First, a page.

When They See Us is primarily focused on the racist logic of the policing, court, and prison systems that cost the five defendants their childhood. The series also profoundly illuminates some inherent problems in American criminal justice from a range of perspectives. Viewers get an intimate glimpse of mothers, fathers, and siblings fighting for the freedom of their loved ones; law-enforcement authorities classifying these same boys as “animals”; and protesters on both sides holding signs, declaring “it’s not open season on women” or the real rapist in court today is the New York police and the D.A.
Ultimately, the hysteria surrounding the Central Park Jogger case gave rise to new language about black-youth crime, and to new laws that caused more children to stand trial as adults than at any other time in American history.
When They See Us gets the audience closer to understanding why juvenile and adult prison populations exploded through the 1990s, and how the United States became home to the largest incarceration system in the world.
“By the end of the hearing, Barr had simply stopped trying to justify his actions. Asked if he would provide certain notes taken on a conversation between himself and special counsel Robert Mueller, Barr responded curtly, “No.” Asked why not, he offered, “Why should you have them?” In other words, Barr dropped any pretense whatsoever of being cooperative, instead suggesting, Yeah, I’m obstructing, what are ya going to do about it?”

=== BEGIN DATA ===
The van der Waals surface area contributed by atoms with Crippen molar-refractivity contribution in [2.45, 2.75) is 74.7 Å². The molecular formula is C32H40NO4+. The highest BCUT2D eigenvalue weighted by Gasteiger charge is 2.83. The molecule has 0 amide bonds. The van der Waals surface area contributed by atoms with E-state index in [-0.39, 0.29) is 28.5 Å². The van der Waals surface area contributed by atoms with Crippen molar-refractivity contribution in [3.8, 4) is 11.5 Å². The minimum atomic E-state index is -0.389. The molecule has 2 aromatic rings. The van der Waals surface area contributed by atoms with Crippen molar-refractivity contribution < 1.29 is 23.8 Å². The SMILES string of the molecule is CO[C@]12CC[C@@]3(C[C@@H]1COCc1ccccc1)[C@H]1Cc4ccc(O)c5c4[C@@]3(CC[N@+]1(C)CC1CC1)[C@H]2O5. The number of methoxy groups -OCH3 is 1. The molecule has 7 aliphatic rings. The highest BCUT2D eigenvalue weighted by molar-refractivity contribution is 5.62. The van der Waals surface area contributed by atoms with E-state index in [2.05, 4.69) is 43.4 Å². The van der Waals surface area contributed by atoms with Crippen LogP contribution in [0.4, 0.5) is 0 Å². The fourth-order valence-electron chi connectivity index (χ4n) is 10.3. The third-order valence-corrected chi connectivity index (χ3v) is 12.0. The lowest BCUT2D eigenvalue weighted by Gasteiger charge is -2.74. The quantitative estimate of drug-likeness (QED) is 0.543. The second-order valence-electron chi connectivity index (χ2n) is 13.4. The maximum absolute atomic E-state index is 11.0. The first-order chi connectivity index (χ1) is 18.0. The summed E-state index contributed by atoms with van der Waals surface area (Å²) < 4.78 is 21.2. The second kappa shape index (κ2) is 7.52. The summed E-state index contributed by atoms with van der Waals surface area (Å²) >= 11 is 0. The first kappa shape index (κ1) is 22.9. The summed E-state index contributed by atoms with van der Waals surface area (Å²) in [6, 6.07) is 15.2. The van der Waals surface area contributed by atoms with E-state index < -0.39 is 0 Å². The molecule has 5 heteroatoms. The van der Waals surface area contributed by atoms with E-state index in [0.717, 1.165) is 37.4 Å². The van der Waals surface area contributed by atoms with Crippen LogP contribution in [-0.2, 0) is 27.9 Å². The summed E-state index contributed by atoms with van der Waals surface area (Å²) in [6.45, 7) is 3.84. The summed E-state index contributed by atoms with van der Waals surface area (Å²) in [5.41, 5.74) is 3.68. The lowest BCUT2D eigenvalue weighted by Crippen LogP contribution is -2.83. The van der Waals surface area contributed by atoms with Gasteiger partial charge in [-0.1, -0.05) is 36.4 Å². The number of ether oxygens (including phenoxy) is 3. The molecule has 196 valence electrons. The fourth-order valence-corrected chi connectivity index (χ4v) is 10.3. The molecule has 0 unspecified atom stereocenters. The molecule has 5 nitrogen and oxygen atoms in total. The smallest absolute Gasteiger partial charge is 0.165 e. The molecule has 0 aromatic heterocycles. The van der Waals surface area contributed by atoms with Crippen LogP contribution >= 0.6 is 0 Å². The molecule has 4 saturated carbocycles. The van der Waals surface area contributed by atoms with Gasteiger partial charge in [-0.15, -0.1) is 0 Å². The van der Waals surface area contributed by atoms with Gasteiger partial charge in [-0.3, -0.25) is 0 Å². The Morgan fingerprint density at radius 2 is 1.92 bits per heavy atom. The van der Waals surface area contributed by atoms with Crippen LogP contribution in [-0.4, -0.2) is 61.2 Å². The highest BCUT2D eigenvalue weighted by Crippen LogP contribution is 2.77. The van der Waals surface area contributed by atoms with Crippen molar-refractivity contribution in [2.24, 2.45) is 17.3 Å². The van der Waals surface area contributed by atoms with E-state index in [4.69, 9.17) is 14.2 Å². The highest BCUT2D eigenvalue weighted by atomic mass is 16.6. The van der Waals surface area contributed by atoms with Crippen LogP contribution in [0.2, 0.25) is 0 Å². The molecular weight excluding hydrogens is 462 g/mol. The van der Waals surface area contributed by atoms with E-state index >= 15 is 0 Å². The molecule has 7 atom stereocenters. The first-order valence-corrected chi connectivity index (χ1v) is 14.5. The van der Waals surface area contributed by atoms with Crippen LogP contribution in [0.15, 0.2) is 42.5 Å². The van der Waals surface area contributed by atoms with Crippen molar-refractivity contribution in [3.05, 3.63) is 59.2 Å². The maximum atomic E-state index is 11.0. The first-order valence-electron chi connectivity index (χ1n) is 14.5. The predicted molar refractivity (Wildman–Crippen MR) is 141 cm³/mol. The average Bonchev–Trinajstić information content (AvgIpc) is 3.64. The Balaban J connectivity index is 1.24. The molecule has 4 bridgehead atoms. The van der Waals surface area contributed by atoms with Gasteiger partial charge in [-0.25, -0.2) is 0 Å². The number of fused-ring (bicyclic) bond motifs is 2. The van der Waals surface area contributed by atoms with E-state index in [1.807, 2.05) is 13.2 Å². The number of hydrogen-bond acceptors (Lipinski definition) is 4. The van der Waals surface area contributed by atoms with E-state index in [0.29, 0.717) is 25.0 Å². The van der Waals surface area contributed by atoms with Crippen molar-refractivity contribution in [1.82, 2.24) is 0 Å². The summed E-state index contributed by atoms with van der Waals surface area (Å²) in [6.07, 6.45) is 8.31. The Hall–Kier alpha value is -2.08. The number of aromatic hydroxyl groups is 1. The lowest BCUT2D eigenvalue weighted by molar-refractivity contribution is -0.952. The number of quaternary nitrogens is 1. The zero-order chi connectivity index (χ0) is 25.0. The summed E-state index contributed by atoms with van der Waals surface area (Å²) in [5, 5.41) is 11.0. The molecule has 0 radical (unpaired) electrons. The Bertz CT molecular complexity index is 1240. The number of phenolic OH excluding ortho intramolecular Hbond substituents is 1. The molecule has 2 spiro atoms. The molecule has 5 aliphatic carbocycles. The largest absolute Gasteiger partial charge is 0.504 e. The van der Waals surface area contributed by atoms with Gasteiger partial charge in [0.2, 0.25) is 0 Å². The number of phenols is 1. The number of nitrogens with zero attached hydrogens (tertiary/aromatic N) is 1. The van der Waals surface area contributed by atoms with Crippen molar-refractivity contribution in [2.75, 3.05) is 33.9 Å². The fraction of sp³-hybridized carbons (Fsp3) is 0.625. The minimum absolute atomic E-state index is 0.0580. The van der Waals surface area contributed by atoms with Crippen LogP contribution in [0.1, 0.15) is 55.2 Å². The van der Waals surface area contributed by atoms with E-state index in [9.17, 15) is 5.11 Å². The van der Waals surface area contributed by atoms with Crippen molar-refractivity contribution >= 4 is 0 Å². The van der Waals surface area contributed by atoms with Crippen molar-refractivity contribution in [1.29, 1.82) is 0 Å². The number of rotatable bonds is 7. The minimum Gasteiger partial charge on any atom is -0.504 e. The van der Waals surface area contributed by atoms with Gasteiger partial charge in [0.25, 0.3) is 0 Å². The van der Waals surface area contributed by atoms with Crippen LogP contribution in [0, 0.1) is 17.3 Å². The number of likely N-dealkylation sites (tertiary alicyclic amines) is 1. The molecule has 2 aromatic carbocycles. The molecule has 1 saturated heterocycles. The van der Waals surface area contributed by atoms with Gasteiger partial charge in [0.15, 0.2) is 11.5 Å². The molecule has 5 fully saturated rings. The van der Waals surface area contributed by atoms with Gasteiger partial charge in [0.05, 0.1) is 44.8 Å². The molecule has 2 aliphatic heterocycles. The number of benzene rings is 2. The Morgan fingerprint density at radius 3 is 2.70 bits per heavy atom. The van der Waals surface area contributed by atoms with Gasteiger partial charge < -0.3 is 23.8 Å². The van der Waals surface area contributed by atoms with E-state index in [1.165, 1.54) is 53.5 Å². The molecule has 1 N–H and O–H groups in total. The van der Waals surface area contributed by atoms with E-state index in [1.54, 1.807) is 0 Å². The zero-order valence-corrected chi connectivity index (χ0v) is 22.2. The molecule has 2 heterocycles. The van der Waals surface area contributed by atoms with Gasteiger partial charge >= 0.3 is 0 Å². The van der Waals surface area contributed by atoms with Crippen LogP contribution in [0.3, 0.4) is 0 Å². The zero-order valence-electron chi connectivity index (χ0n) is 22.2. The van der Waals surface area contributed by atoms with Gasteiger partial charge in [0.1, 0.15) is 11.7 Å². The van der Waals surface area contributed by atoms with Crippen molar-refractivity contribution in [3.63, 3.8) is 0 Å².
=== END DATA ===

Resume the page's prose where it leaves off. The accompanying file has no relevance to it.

In two trials, in 1990, Santana, Wise, Richardson, McCray, and Salaam were convicted of the attack, even though there was no physical evidence tying them to it, only their supposed confessions, which contradicted one another. They were sentenced to terms of between five and fifteen years. The accused came to be known as the Central Park Five, but that, too, was a linguistic dodge. Better to identify them by their number and the scene of their alleged crime than by the brutality visited upon them by an arbitrary justice system and the public opinion that abetted it. In 2002, Matias Reyes, a convicted rapist, confessed to the crime, and, based on DNA evidence, the charges against the five were vacated. In 2014, the city paid them forty-one million dollars, to settle a federal civil-rights lawsuit.